Saturday, December 2, 2017, 7:00 p.m.
Lamoureux Hall, University of Ottawa, room 339

What Would Jesus Buy? is a 2007 documentary film produced by Morgan Spurlock and directed by Rob VanAlkemade. The title is a take-off on the phrase “What would Jesus do?“. The film debuted on the festival circuit on March 11, 2007, at the South By Southwest (SXSW) conference in Austin, Texas. It went into general U.S. release on November 16, 2007.

The film follows the exploits of the semi-fictional group Reverend Billy and the Church of Stop Shopping. Although founded as a performance collective rather than an actual religious organization, members of the group express spiritual viewpoints against excessive consumerism and materialism, particularly in the context of Christmas. The aforementioned Reverend Billy, played by social activist Bill Talen, is intended by its non-Christian performer not as parody but as a living example of past radical preachers.

 

trailer   https://www.youtube.com/watch?v=sGi21YQFjMM

 

full movie   https://vimeo.com/63120451
This will be our last showing for fall 2017. The series resumes January 13, 2018.

 

 

 

 

OCLA’s annual Civil Liberties Award event Fri Oct 27

 

Dear OCLA Supporter,
 
This is a reminder that the OCLA’s annual Civil Liberties Award event will be held this Friday, October 27 at 7:00 p.m. in the main meeting room of the PSAC building (233 Gilmour St., Ottawa).
 
New: For child-caring parents: The talk is adult content using adult language, however a children’s activity will be provided on-site — Barbara Ann Vocisano of Legal Education Consultants will be running a children’s drawing/colouring table at the event.
 
More details about the event are below and at: http://ocla.ca/ocla-civil-liberties-award/
 
Hope to see you there!
Yours truly,
Joseph Hickey
Executive Director
Ontario Civil Liberties Association (OCLA) http://ocla.ca
 
—– Original message —–
From: “Joseph Hickey | OCLA” <joseph.hickey@ocla.ca>
To: Joseph Hickey <joseph.hickey@ocla.ca>
Subject: RELEASE: Jeannette Tossounian to Receive the 2017 OCLA Civil Liberties Award
Date: Mon, 16 Oct 2017 08:28:35 -0400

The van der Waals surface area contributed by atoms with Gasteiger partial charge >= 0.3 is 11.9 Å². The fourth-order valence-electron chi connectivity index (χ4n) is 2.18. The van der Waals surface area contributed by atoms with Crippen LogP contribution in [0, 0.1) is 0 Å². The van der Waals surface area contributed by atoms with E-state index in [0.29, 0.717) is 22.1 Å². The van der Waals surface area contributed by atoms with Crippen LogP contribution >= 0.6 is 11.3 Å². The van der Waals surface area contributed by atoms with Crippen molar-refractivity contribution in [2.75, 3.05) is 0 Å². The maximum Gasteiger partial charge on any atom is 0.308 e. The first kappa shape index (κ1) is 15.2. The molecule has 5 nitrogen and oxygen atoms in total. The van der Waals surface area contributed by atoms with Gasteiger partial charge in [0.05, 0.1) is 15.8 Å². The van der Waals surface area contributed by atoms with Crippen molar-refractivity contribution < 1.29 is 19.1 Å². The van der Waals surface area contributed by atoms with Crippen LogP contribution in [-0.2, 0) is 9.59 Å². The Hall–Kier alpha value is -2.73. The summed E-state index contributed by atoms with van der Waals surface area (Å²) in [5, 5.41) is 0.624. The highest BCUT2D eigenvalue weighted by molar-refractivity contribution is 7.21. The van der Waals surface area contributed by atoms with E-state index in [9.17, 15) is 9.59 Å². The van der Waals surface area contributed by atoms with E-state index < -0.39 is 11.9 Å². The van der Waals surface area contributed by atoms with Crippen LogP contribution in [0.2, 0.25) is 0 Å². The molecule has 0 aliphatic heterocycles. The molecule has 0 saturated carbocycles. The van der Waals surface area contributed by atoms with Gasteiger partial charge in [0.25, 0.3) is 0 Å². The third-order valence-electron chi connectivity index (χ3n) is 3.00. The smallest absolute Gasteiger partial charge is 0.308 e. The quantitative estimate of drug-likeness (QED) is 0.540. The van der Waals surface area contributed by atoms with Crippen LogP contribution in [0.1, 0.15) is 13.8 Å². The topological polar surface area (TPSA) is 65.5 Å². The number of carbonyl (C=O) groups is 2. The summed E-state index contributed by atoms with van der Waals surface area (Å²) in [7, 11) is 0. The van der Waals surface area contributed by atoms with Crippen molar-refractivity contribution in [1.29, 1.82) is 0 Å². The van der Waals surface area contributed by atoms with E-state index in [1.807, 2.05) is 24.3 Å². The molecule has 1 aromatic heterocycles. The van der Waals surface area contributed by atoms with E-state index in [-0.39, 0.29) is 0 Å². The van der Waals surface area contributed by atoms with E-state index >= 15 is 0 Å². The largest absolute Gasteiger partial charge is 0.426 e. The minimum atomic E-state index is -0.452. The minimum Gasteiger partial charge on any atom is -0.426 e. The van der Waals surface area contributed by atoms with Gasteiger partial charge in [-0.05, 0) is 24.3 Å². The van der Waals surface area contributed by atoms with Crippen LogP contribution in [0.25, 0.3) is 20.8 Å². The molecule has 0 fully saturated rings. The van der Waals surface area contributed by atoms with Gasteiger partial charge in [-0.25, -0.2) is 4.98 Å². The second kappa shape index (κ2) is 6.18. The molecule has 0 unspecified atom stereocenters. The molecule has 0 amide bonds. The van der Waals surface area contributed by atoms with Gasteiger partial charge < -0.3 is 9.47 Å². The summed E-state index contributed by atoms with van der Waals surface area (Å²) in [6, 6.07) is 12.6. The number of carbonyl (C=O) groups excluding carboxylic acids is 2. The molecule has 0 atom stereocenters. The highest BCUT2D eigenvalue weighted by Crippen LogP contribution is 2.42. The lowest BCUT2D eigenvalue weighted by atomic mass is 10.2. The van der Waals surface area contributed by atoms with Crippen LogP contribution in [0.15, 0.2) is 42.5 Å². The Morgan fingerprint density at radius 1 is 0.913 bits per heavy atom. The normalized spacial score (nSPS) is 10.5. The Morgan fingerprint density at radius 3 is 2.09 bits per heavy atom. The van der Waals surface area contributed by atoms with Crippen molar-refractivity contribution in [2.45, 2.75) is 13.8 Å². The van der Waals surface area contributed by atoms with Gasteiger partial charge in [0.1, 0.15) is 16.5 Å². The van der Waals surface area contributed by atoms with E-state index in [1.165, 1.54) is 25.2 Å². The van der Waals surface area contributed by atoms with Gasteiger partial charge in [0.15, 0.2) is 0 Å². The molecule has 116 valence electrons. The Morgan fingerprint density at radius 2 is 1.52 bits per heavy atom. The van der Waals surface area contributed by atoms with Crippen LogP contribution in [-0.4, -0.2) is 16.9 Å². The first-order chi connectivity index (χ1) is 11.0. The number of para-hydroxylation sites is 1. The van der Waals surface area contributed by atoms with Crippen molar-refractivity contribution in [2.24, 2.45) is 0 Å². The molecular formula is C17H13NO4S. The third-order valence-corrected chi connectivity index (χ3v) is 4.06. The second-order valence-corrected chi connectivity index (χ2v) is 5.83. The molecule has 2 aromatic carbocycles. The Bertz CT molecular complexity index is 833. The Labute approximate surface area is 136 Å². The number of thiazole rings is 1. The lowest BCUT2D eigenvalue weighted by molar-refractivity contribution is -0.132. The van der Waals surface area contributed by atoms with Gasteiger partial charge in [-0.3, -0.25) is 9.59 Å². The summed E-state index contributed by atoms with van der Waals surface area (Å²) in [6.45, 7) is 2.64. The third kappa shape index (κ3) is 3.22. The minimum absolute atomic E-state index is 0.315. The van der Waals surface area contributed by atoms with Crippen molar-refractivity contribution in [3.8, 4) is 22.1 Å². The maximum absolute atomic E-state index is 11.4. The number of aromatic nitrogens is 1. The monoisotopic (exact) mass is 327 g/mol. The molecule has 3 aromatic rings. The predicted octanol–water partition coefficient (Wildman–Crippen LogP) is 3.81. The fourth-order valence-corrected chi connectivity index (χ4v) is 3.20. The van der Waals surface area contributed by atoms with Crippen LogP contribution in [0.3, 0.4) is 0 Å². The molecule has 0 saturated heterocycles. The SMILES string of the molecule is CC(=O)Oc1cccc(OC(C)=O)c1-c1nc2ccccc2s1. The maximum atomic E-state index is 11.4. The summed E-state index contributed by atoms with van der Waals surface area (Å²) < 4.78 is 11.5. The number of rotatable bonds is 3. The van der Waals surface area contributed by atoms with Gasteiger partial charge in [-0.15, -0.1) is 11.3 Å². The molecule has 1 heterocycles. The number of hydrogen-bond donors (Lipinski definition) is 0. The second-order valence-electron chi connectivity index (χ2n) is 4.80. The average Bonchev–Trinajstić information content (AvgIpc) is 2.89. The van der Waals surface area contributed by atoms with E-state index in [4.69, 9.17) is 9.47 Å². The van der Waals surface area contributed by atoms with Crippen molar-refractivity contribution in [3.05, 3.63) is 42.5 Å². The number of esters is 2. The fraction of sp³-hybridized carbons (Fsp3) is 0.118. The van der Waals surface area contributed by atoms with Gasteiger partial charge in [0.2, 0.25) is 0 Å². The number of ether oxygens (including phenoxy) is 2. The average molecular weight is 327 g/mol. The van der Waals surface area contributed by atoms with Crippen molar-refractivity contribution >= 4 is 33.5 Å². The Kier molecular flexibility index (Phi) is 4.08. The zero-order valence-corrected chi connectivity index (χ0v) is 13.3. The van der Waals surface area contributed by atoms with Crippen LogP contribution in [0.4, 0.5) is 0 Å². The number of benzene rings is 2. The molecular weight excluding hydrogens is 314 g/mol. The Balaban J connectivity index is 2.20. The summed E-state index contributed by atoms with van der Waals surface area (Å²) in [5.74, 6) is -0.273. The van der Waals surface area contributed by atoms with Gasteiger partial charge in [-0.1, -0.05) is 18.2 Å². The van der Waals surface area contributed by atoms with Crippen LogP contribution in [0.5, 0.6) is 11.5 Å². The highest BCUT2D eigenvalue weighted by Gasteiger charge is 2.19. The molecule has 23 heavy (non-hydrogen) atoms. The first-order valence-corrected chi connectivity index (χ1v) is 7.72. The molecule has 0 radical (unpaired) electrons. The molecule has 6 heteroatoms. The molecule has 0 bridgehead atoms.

Jeannette Tossounian to Receive the 2017 OCLA Civil Liberties Award
(Image links to the YouTube video)
(Ottawa, October 16, 2017) — The Ontario Civil Liberties Association (OCLA) will present its 2017 Civil Liberties Award to Jeannette Tossounian at a public event in Ottawa, Ontario, on Friday October 27 (7pm, PSAC building, 233 Gilmour St., Ottawa, Ontario).
Senator Kim Pate, defender of women prisoners’ rights, will introduce the award recipient.
Ms. Tossounian will speak about her work and life experience related to civil rights and liberties, followed by a question-answer and discussion period open to the participating public.
Jeannette Tossounian is a life-long artist, author, and an authentic and dedicated defender of civil rights. She was self-represented and was wrongly convicted in a trial in which the Crown violated its disclosure obligations (see 2017 appeal decision, link here). She spent two years in harsh conditions in an Ontario jail for women. She was put into solitary confinement for defending her prisoner’s civil right not to be forced to wear a bra. Her 2016 book The Human Kennel, which was written in jail, is a compelling and incisive examination of inner and institutional life behind bars. This quote illustrates Ms. Tossounian’s spirit:
“I doubt I’ll make parole, I’m not into submitting to a corrupt unjust system and telling them what a bad person I have been and how much I’ve changed for the better thanks to my incarceration. … I still have my mind and won’t lose what is inside of me.”
Her continued revelations and commentary are helping to reform police and prison practices in the province.
Past recipients of the OCLA Civil Liberties Award were Harry Kopyto (2013), Terri-Jean Bedford (2014), Connie Fournier (2015), and Bruce Allan Clark (2016).
The OCLA thus co-celebrates its five-year anniversary and hopes the free public event will be an occasion for meetings and discussions on these vital issues.
Award page, updated regularly: http://ocla.ca/ocla-civil-liberties-award/
About the OCLA
The OCLA vigorously advocates for authentic and unqualified freedom of expression of individuals, on all topics and in every form, in accordance with the right to free expression enshrined in the Canadian Charter of Rights and Freedoms. The OCLA also advocates for unimpeded civil liberties and civil rights of all persons, in dealings with public and private institutions and corporations.
The OCLA is not affiliated with the Canadian Civil Liberties Association (CCLA) or the British Columbia Civil Liberties Association (BCCLA). All three associations are separate and distinct.
Contact:
Joseph Hickey
Executive Director
Ontario Civil Liberties Association (OCLA) http://ocla.ca